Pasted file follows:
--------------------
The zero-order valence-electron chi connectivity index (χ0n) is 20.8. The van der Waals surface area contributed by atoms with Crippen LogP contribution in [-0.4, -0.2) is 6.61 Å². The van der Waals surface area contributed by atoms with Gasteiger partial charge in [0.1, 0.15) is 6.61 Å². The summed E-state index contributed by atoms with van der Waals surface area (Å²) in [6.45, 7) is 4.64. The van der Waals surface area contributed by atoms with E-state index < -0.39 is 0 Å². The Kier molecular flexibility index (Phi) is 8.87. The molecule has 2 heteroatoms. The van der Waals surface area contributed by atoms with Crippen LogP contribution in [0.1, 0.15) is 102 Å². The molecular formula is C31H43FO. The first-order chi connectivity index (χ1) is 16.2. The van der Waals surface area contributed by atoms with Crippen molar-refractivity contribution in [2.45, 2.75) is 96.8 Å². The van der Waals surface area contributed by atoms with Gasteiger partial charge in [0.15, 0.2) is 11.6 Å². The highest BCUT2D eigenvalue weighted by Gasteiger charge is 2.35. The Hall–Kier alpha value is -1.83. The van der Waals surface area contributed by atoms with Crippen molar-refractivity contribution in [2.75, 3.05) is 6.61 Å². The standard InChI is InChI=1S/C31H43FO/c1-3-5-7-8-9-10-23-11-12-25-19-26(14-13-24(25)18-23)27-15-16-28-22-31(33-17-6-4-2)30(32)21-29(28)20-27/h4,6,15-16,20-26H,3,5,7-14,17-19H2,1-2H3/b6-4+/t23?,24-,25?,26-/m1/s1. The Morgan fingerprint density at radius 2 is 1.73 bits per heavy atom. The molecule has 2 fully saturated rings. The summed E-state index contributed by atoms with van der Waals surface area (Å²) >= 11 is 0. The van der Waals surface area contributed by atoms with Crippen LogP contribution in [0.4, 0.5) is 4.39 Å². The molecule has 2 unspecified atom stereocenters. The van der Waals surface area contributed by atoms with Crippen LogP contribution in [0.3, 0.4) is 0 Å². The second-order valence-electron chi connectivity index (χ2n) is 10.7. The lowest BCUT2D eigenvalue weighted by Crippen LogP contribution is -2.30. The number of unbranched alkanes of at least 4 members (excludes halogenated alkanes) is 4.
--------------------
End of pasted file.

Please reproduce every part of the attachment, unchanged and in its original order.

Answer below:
The zero-order valence-electron chi connectivity index (χ0n) is 20.8. The van der Waals surface area contributed by atoms with Crippen LogP contribution in [-0.4, -0.2) is 6.61 Å². The van der Waals surface area contributed by atoms with Gasteiger partial charge in [0.1, 0.15) is 6.61 Å². The summed E-state index contributed by atoms with van der Waals surface area (Å²) in [6.45, 7) is 4.64. The van der Waals surface area contributed by atoms with E-state index < -0.39 is 0 Å². The Kier molecular flexibility index (Phi) is 8.87. The molecule has 2 heteroatoms. The van der Waals surface area contributed by atoms with Crippen LogP contribution in [0.1, 0.15) is 102 Å². The molecular formula is C31H43FO. The first-order chi connectivity index (χ1) is 16.2. The van der Waals surface area contributed by atoms with Crippen molar-refractivity contribution in [2.45, 2.75) is 96.8 Å². The van der Waals surface area contributed by atoms with Gasteiger partial charge in [0.15, 0.2) is 11.6 Å². The highest BCUT2D eigenvalue weighted by Gasteiger charge is 2.35. The Hall–Kier alpha value is -1.83. The van der Waals surface area contributed by atoms with Crippen molar-refractivity contribution in [2.75, 3.05) is 6.61 Å². The standard InChI is InChI=1S/C31H43FO/c1-3-5-7-8-9-10-23-11-12-25-19-26(14-13-24(25)18-23)27-15-16-28-22-31(33-17-6-4-2)30(32)21-29(28)20-27/h4,6,15-16,20-26H,3,5,7-14,17-19H2,1-2H3/b6-4+/t23?,24-,25?,26-/m1/s1. The Morgan fingerprint density at radius 2 is 1.73 bits per heavy atom. The molecule has 2 fully saturated rings. The summed E-state index contributed by atoms with van der Waals surface area (Å²) >= 11 is 0. The van der Waals surface area contributed by atoms with Crippen LogP contribution in [0.4, 0.5) is 4.39 Å². The molecule has 2 unspecified atom stereocenters. The van der Waals surface area contributed by atoms with Crippen LogP contribution in [0.3, 0.4) is 0 Å². The second-order valence-electron chi connectivity index (χ2n) is 10.7. The lowest BCUT2D eigenvalue weighted by Crippen LogP contribution is -2.30. The number of unbranched alkanes of at least 4 members (excludes halogenated alkanes) is 4.